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Important People in Webcomics in 2004?

Here's a question - name someone you thought made a big impact in webcomics this year - either artistically, in business or any other way you think was important. It could be because of something the person did this year alone or it could be of things they kept on doing.

Important People in Webcomics in 2004?

Xaviar Xerexes's picture

Here's a question - name someone you thought made a big impact in webcomics this year - either artistically, in business or any other way you think was important. It could be because of something the person did this year alone or it could be of things they kept on doing.

I run this place! Tip the piano player on the way out.

Joey Manley's picture

I'm afraid it'll be 2005 ... yargh.

Joey
www.moderntales.com

Derek Kirk Kim wins an Eisner.

Randy Milholland, Jeff Rowland and Jeph Jacques begin to try to make a living off of webcomics.

Jeff Rowland is also bitten by a brown recluse. He receives an outpouring of goodwill from readers and other webcartoonists but, as of yet, no (new) discernable super powers.

Jan Van Tol sparks controversy with his webcomic ripping program, Comictastic.

It's Walky and Bite Me draw to a close.

A new webcomics publication, The Webcomics Examiner, arrives on the scene.

Eric Burns begins snarking.

Keenspot begins offering webcomics to newspapers in the form of an insert. And buys a school.

Webcartoonists begin incorporating RSS feeds into their websites. Among the webcomics that currently have RSS feeds: Penny Arcade, Diesel Sweeties, Megatokyo, Achewood, Goats, and every comic on Keenspace.

Joey Manley launches SmallPressSwapmeet.com, the first of his "WebcomicsNation" applications to be released.

That's about all I can think of for now. I'll add more if anything comes to mind.

- Ben

RE: Important People in Webcomics in 2004?

Erik Melander's picture

There are three that I instantly think of when reading your question.
Chris Crosby, Scott Kurtz and Kazu Kibuishi.
The first two may seem like the standard personas who get mentioned as important for webcomics, but what Im thinking about in particular is the syndication schemes. Both have devised syndication schemes that compete with the traditional print syndicates and gotten quite a lot of attention for it. It remains to be seen wheather this will actually lead to something significant, but the seed is there.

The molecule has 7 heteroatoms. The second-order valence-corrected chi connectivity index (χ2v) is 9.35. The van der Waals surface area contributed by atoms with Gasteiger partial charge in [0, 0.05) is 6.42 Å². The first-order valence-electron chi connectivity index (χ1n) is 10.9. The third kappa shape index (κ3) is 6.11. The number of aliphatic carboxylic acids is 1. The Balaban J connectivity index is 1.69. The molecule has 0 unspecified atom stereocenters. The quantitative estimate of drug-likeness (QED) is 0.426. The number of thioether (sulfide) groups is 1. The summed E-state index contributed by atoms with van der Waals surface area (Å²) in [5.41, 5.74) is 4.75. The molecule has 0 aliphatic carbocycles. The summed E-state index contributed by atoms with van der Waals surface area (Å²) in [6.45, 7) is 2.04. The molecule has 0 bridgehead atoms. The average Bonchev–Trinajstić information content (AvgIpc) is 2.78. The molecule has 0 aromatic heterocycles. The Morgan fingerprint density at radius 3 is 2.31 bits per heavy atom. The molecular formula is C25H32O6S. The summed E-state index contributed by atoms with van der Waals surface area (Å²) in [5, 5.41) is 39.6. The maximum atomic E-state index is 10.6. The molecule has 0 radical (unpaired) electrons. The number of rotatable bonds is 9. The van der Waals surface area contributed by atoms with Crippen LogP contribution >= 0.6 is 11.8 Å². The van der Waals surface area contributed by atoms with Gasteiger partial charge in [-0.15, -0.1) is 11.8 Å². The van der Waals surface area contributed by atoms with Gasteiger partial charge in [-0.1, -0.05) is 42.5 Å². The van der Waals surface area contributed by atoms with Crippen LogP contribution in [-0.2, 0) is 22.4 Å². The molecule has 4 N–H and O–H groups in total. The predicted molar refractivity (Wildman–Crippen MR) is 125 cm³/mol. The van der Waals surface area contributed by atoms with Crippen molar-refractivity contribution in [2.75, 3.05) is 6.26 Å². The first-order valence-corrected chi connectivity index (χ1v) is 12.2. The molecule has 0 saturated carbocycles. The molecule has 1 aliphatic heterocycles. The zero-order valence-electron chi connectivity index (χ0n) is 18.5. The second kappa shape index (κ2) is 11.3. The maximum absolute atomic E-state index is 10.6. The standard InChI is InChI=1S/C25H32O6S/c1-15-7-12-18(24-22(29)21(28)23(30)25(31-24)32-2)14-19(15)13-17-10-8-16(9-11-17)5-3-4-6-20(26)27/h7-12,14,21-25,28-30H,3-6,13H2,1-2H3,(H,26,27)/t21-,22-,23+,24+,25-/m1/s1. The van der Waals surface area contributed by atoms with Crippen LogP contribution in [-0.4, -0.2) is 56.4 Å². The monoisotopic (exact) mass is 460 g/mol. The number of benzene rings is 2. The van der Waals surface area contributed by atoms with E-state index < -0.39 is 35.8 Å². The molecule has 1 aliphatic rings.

Kazu Kibuishi because he is the driving force behind the Flight anthology that has got a lot of interest. Most of the creators participating in the first volume are published on the web (even though many of the are small pressers as well) and I think that Flight being picked up by Image has meant a lot of attention for webcomics.

Uncle Ghastly's picture

Joey Manley if Webcomics Nation is up and running in 2004. :D

Uncle Ghastly's picture

[quote:2d983f4273="joeymanley"]I'm afraid it'll be 2005 ... yargh.

Joey
www.moderntales.com

Well you get a consolation prize for your haiku.

RE: Important People in Webcomics in 2004?

m_estrugo's picture

Well, it's rather soon to do a balance of the important things on webcomics that happened this year... it may be just myself, but I think the webcomics industry is kind of stalled since 2002 or so. A little shocking, especially if we consider how fast was the evolution of webcomics between, let's say, 1998 and 2002... the world of webcomics has been more of the same since the huge leap forward that took place on those years: the same successful webcomics, the same élite, and of course, the same techniques... I've got no doubt there have been many attempts by many artists to push the envelope a little further, but they're obscured by ... the webcomics establishment, to call it some way.

Leaving those problems aside, and trying to concentrate on Xerexes' question, I'd mention Scott Kurtz as the person with the most impact on webcomics on this year, especially when he declared he'd offer his comic strip to newspapers for free to compete against syndicates.

Scott Kurtz is an unique webcartoonist, both a competent artist and a sharp businessman in the same person. He managed to create a funny strip that appeals a lot of Internet users, and knows how to use that popularity for his own benefit, thus making PvP a model to follow by many other artists and cartoonists.

I ignore how things went with the newspaper syndication project, if it's going to bomb or will be a resounding success. History will tell if this was a brilliant move by a webcomics pioneer or a ruining move by a selfish cartoonist... but on the meantime, I'll mention that... well, that's precisely the way to -make- history.


Eric Burns's picture

[quote:732a7a1637="joeymanley"]I'm afraid it'll be 2005 ... yargh.

I like to take my time
I mean that when I want to do a thing
I like to take my time to do it right!

I mean I might just make mistakes
If I should have to hurry up and
So I like to take my time
To tie my shoes, to eat, to get dressed,
To go to sleep at night to sings a song for you
And every thing I do.

I like to take my time
I mean that when I want to do a thing
I like to take my time to do it right.

I mean I might just make mistakes if
I should have to hurry up and
So I like to take my time.

--in other words, Mister Rogers is wise as always. Do it right. We have faith, sir.